Tuk tuk – if you are spending the night in nearby Negombo, you can take a tuk tuk to your destination.  The tuk tuks are not allowed into the airport pickup area but you just need to walk across the street to flag one down.

Sri Lanka transportation is easy, however sometimes it can be crowded and hot.  We call it “character building” as my favorite athlete Alex Honnold would say.  Just keep your cool and everything will be fine!  What’s to worry, if all else fails while traveling Sri Lanka, you’ve still got your Chevrolegs and your thumb!

Don’t want to worry about anything while traveling in Sri Lanka?  Check out our upcoming Sri Lanka Surf & Yoga retreat through Bigger Life Adventures!  We take care of everything so you can focus on the fun!

Enjoy this post about Sri Lanka transportation options?  Check out our archives for other guides and helpful advice for travelers all over the world!  And don’t forget to follow us on Instagram and subscribe to our Youtube Channel!

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Panamá Financial Summary

Hola chicos!!!!  I just realized that although I wrote this awhile ago, I never posted it!  Better late than never though!  Here are the stats for Panamá!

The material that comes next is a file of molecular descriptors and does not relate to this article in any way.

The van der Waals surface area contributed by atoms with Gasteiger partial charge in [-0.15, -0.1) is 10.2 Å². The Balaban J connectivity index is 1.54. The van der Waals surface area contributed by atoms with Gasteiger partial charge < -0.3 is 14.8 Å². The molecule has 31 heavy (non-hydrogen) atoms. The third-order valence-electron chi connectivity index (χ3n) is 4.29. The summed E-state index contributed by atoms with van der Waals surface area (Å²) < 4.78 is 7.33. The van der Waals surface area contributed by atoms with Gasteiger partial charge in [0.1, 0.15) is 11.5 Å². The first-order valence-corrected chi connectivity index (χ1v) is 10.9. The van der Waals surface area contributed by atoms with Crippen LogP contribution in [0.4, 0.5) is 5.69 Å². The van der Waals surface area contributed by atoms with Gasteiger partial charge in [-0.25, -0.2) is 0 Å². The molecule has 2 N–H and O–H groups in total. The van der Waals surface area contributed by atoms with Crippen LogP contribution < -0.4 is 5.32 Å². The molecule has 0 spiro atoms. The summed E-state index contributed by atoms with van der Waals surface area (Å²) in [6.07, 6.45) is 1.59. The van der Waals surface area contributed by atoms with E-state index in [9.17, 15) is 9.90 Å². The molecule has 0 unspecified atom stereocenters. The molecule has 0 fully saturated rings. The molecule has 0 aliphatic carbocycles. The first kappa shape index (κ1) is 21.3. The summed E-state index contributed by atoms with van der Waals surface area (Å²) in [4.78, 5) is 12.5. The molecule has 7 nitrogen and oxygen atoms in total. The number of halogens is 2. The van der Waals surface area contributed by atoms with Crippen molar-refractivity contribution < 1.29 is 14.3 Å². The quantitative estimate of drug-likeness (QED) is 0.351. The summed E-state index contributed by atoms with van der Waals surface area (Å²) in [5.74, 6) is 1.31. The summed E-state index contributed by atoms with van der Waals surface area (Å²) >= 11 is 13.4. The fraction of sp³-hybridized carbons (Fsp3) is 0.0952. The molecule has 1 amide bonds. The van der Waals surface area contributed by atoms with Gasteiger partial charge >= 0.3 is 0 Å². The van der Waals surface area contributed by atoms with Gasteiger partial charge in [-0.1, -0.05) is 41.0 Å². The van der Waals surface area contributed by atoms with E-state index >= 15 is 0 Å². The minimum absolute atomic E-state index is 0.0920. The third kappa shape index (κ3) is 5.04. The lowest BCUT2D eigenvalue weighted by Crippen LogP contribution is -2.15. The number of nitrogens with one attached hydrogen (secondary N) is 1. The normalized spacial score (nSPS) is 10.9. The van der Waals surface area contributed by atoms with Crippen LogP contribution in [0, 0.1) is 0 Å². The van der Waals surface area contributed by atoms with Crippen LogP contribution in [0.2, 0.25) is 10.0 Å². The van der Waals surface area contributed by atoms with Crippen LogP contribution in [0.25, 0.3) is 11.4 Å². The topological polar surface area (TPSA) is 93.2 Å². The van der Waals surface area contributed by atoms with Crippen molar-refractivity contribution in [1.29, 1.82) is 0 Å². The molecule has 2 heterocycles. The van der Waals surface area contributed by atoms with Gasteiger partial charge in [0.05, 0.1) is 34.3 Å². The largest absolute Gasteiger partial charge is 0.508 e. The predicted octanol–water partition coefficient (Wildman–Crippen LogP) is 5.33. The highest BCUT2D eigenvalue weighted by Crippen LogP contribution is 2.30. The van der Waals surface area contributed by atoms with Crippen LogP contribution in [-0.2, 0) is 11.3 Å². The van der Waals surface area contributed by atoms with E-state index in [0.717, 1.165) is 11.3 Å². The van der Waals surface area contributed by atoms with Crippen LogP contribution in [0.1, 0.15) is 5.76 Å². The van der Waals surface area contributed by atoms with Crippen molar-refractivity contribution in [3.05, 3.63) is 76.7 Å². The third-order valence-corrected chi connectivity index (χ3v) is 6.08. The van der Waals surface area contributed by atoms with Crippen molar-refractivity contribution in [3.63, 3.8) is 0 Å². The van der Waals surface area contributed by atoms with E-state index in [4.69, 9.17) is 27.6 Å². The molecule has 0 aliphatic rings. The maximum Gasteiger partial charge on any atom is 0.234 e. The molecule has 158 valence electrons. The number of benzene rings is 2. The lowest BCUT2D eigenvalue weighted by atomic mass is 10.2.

Days in Panamá: 10

Money Spent: $286.88

That means we spent $28.66 per day, or roughly $14.33 per person per day.  So we were just barely under our target budget of $15 per person per day.  I’m very proud of us forfinallybeing on budget again after going over in the last few countries.  Rock on!!!!

A side note: I didn’t count our passage on Fritz the Cat here, as I consider that to be between countries and it was so expensive it would totally throw the whole skew off.

As you can see, our spending only fell into a few categories in Panamá.  Despite how small the country is, buses are not cheap in Panamá.  They seem to run about $2+ per hour of travel.

Food is also more expensive than in South America.  The cheapest meal we ever had was a $1.50 plate of rice and beans in Las Tablas.  In Panamá City and Bocas del Toro, you can expect to pay at least $3.50 for a decent plate of Panamanian food.  We did have hostels with kitchens most of the time so we tried to buy groceries and cook a lot to keep costs down.

We didn’t pay for a single place to stay in Panamá!  That’s right, our Lodging cost was absolutely ZERO!  Yeah hostel reviews and Couchsurfing!

FYI, Panamá’s currency is the US dollar, although instead of just calling them “dolares”, they are also called “Balboas.”

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A Remote Border Crossing at La Balza – Backpacking Ecuador

This is the end of a bus marathon and details backpacking into Ecuador at one of their most remote borders, La Balza.